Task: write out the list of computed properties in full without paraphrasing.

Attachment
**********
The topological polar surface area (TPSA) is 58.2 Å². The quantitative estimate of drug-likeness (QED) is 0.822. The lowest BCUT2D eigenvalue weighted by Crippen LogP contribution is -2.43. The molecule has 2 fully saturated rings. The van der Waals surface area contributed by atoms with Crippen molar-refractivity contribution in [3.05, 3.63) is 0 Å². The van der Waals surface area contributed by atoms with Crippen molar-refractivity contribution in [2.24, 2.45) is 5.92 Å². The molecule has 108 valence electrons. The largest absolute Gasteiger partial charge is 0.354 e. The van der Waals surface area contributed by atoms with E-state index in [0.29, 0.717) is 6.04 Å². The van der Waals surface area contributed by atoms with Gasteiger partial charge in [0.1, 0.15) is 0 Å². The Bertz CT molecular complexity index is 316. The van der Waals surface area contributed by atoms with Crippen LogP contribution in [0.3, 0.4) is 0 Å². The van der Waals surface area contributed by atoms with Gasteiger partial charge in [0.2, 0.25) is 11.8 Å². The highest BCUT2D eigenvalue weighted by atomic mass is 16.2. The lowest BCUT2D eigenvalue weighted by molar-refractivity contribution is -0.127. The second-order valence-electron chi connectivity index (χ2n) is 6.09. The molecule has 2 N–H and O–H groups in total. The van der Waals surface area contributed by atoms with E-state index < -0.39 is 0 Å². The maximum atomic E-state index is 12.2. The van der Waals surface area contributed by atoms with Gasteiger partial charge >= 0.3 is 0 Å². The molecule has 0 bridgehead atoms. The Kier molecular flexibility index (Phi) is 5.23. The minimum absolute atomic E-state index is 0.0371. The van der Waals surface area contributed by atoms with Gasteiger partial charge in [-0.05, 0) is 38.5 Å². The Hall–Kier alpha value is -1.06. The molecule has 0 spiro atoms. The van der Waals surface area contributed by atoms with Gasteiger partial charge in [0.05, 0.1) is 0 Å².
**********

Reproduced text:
The topological polar surface area (TPSA) is 58.2 Å². The quantitative estimate of drug-likeness (QED) is 0.822. The lowest BCUT2D eigenvalue weighted by Crippen LogP contribution is -2.43. The molecule has 2 fully saturated rings. The van der Waals surface area contributed by atoms with Crippen molar-refractivity contribution in [3.05, 3.63) is 0 Å². The van der Waals surface area contributed by atoms with Crippen molar-refractivity contribution in [2.24, 2.45) is 5.92 Å². The molecule has 108 valence electrons. The largest absolute Gasteiger partial charge is 0.354 e. The van der Waals surface area contributed by atoms with E-state index in [0.29, 0.717) is 6.04 Å². The van der Waals surface area contributed by atoms with Gasteiger partial charge in [0.1, 0.15) is 0 Å². The Bertz CT molecular complexity index is 316. The van der Waals surface area contributed by atoms with Crippen LogP contribution in [0.3, 0.4) is 0 Å². The van der Waals surface area contributed by atoms with Gasteiger partial charge in [0.2, 0.25) is 11.8 Å². The highest BCUT2D eigenvalue weighted by atomic mass is 16.2. The lowest BCUT2D eigenvalue weighted by molar-refractivity contribution is -0.127. The second-order valence-electron chi connectivity index (χ2n) is 6.09. The molecule has 2 N–H and O–H groups in total. The van der Waals surface area contributed by atoms with E-state index < -0.39 is 0 Å². The maximum atomic E-state index is 12.2. The van der Waals surface area contributed by atoms with Gasteiger partial charge >= 0.3 is 0 Å². The molecule has 0 bridgehead atoms. The Kier molecular flexibility index (Phi) is 5.23. The minimum absolute atomic E-state index is 0.0371. The van der Waals surface area contributed by atoms with Gasteiger partial charge in [-0.05, 0) is 38.5 Å². The Hall–Kier alpha value is -1.06. The molecule has 0 spiro atoms. The van der Waals surface area contributed by atoms with Gasteiger partial charge in [0.05, 0.1) is 0 Å².